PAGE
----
When passing through the transition chamber 17 the sets of power conductors 30 are kept separated from the signal conductors 31 to minimise the influence of the inevitable electric fields around the power conductors 30 on the low voltage signals transmitted through the signal conductors 31 Also from the safety point of view the high voltage power conductors are kept well separated from the low voltage signal conductors, which means that there is low risk for the signal transferring system to be exposed to a hazardous high voltage. Throughout the length of the cable 12 the power conductors 30 are separated from the signal conductors 31 by the intermediate tension line section 34, and to keep that separation through the transition chamber 17 there are provided two separate screw shaped conductor routing paths 40,41. See
In the mounting member 14 and the connector piece 13 there are secured five contact elements 42 connected to the power conductors 30, including shielding and earth ground conductors, and five contact elements 43 connected to the signal and shielding conductors 31. All contact elements 42,43 have the form of sleeves intended to receive contact pins of a matching male type plug or jack. This means that the shown plug is a female plug. For safety reasons the power contact sleeves 42 are located inside a banana-shaped socket 45 on the front end surface of the contact piece 13.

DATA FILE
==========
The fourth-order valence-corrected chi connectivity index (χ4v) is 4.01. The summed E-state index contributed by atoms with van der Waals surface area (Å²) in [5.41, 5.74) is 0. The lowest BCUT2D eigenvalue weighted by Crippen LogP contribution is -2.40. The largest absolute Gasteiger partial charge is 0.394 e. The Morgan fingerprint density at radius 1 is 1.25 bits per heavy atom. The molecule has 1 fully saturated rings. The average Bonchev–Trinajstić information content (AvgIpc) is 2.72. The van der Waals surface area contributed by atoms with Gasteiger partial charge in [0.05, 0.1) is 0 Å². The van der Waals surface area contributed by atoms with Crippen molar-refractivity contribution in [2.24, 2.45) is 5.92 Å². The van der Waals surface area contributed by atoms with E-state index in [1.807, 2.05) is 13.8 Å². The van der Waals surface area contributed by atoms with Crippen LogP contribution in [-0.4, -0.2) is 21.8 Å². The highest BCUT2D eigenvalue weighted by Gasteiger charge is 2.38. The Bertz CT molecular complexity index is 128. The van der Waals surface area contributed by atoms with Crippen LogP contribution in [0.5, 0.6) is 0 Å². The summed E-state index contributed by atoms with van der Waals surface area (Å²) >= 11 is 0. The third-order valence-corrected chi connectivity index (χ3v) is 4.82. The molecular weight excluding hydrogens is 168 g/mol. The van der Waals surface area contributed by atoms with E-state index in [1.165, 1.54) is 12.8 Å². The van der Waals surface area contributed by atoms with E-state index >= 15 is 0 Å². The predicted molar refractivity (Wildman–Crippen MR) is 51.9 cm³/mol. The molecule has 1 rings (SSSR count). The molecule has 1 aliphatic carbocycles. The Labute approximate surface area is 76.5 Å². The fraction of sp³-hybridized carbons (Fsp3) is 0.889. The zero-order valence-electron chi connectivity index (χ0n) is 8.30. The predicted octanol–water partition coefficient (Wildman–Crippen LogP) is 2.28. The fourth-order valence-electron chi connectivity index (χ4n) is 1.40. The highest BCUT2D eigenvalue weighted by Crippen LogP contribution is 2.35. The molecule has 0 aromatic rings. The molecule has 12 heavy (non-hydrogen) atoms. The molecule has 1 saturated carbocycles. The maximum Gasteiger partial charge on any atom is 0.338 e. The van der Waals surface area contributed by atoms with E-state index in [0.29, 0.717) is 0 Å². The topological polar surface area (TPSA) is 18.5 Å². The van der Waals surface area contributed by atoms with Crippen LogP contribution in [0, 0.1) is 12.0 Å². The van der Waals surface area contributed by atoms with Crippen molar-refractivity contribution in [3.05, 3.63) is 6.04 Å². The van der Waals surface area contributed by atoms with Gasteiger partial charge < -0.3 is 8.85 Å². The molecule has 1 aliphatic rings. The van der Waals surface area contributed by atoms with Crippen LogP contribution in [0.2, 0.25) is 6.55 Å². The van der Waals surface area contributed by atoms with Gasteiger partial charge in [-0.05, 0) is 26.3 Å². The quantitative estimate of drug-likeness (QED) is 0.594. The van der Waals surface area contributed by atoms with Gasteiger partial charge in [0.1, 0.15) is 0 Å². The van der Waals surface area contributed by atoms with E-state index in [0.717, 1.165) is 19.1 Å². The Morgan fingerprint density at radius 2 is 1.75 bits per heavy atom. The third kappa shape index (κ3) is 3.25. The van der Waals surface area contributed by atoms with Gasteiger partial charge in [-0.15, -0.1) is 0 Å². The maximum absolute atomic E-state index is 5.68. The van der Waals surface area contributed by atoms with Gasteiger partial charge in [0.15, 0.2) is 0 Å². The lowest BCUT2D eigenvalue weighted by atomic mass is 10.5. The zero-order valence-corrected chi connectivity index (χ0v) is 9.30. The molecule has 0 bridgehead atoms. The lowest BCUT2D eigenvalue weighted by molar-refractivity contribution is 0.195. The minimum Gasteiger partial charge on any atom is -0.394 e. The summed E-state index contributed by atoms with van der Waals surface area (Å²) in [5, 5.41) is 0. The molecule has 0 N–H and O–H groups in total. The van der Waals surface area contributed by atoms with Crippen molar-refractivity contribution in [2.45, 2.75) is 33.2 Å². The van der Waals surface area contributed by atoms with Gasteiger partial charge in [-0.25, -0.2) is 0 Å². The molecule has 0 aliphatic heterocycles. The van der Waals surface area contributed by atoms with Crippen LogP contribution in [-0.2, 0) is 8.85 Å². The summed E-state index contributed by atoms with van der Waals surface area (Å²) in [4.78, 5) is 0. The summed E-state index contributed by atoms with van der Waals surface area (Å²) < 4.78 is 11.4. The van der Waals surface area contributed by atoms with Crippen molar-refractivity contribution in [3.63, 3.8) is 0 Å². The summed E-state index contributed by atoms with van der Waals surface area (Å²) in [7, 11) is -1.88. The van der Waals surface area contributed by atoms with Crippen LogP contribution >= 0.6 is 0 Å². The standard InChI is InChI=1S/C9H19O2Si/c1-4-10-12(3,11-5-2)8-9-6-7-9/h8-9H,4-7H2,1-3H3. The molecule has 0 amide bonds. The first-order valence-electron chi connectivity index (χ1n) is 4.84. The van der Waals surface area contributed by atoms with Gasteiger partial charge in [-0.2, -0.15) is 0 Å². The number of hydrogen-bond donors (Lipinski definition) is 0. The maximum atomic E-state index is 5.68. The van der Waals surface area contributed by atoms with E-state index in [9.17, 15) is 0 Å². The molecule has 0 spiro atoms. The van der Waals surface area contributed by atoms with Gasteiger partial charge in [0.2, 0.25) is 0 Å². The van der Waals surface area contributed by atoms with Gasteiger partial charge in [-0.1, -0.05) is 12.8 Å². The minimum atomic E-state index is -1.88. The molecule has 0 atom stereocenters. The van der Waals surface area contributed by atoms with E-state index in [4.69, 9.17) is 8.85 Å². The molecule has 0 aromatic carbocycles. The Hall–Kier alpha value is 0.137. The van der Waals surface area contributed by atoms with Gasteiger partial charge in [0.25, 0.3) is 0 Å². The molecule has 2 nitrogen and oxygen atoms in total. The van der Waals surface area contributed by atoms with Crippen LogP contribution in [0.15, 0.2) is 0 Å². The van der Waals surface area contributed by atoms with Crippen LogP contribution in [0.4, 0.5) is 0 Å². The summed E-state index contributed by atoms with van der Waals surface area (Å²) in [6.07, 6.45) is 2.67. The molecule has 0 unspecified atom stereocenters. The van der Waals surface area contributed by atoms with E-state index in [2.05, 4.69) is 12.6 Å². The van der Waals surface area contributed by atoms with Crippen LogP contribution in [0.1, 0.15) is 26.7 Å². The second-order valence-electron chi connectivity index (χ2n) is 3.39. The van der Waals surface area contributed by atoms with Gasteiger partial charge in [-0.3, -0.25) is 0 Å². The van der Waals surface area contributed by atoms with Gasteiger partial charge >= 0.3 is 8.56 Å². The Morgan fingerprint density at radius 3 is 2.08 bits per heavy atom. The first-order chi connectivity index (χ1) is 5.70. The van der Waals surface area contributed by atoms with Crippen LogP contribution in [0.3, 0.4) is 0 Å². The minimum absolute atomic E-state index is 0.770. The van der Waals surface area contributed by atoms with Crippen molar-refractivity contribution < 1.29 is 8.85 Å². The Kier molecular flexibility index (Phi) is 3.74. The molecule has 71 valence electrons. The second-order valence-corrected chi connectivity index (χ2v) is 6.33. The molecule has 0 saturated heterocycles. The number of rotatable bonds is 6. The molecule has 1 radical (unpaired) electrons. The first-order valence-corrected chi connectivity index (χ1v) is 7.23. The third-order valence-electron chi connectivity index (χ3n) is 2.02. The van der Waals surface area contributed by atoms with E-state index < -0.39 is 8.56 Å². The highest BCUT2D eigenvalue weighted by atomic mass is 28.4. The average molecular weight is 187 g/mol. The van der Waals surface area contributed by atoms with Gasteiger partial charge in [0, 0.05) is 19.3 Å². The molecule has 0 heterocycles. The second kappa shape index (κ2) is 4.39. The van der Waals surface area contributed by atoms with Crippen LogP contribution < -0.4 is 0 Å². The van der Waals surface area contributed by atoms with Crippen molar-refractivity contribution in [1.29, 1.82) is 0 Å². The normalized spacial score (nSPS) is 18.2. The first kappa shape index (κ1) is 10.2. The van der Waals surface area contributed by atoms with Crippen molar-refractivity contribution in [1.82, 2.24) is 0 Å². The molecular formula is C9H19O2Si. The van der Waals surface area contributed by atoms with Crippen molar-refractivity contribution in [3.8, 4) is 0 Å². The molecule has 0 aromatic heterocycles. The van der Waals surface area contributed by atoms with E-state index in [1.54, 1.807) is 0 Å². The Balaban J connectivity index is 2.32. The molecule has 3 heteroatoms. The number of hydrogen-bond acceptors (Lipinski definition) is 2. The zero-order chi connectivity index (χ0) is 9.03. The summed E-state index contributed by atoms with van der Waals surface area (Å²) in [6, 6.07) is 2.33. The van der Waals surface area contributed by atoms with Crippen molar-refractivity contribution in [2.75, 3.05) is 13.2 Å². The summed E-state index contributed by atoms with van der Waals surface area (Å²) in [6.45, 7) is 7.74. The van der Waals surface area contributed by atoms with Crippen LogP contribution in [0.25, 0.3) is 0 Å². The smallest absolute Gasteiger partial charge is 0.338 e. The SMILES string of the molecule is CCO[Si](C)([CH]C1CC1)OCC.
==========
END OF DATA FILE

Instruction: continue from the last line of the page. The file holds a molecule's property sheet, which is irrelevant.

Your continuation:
This socket 45 is intended to protect the operator and others from the power voltage and to guide the plug during the plug-in phase. When the plug is properly interconnected with a matching male plug or jack the socket 45 is to be received in a correspondingly shaped guide recess in that jack or plug.
The plug is also provided with two code pins 46,47 which are non-conducting and intended to identify characteristics of, for instance, the voltage transferred by the cable and/or the type of power tool connected to the cable. A plug provided with one of these code pins can, for example, not be erroneously interconnected with a plug or jack having a code pin in the very same position indicating that it is connected to a power source of a different voltage or a power tool requiring a different voltage.